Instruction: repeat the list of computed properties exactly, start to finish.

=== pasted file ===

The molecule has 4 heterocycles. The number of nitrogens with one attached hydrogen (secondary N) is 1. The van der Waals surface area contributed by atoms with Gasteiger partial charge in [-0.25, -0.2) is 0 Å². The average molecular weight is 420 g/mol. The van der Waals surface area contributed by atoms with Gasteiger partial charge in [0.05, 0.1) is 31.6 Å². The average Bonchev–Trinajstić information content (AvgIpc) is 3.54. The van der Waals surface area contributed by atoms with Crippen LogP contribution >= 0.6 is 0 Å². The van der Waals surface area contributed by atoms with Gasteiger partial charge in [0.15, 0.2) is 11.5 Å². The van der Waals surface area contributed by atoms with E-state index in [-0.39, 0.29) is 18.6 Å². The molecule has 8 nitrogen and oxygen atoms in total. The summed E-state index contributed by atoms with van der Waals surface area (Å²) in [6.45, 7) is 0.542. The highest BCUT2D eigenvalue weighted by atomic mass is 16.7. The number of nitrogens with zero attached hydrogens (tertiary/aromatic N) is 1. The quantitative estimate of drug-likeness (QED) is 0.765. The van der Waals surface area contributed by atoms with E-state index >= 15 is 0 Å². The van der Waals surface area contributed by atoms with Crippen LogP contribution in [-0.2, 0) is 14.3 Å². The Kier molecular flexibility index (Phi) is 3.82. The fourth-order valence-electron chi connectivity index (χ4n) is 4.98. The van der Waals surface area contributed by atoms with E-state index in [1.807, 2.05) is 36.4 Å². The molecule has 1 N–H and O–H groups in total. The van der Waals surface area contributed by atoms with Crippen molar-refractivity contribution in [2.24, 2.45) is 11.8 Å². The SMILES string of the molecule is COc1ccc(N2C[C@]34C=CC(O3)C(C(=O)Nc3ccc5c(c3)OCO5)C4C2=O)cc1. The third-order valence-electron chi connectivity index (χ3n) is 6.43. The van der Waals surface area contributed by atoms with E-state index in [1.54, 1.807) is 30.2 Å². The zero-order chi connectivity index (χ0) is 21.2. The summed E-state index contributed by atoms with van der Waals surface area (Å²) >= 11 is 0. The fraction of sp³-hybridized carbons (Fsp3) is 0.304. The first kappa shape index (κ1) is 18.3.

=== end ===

The molecule has 4 heterocycles. The number of nitrogens with one attached hydrogen (secondary N) is 1. The van der Waals surface area contributed by atoms with Gasteiger partial charge in [-0.25, -0.2) is 0 Å². The average molecular weight is 420 g/mol. The van der Waals surface area contributed by atoms with Gasteiger partial charge in [0.05, 0.1) is 31.6 Å². The average Bonchev–Trinajstić information content (AvgIpc) is 3.54. The van der Waals surface area contributed by atoms with Crippen LogP contribution >= 0.6 is 0 Å². The van der Waals surface area contributed by atoms with Gasteiger partial charge in [0.15, 0.2) is 11.5 Å². The van der Waals surface area contributed by atoms with E-state index in [-0.39, 0.29) is 18.6 Å². The molecule has 8 nitrogen and oxygen atoms in total. The summed E-state index contributed by atoms with van der Waals surface area (Å²) in [6.45, 7) is 0.542. The highest BCUT2D eigenvalue weighted by atomic mass is 16.7. The number of nitrogens with zero attached hydrogens (tertiary/aromatic N) is 1. The quantitative estimate of drug-likeness (QED) is 0.765. The van der Waals surface area contributed by atoms with E-state index >= 15 is 0 Å². The van der Waals surface area contributed by atoms with Crippen LogP contribution in [-0.2, 0) is 14.3 Å². The Kier molecular flexibility index (Phi) is 3.82. The fourth-order valence-electron chi connectivity index (χ4n) is 4.98. The van der Waals surface area contributed by atoms with E-state index in [1.807, 2.05) is 36.4 Å². The molecule has 1 N–H and O–H groups in total. The van der Waals surface area contributed by atoms with Crippen molar-refractivity contribution in [2.24, 2.45) is 11.8 Å². The SMILES string of the molecule is COc1ccc(N2C[C@]34C=CC(O3)C(C(=O)Nc3ccc5c(c3)OCO5)C4C2=O)cc1. The third-order valence-electron chi connectivity index (χ3n) is 6.43. The van der Waals surface area contributed by atoms with E-state index in [1.54, 1.807) is 30.2 Å². The zero-order chi connectivity index (χ0) is 21.2. The summed E-state index contributed by atoms with van der Waals surface area (Å²) >= 11 is 0. The fraction of sp³-hybridized carbons (Fsp3) is 0.304. The first kappa shape index (κ1) is 18.3.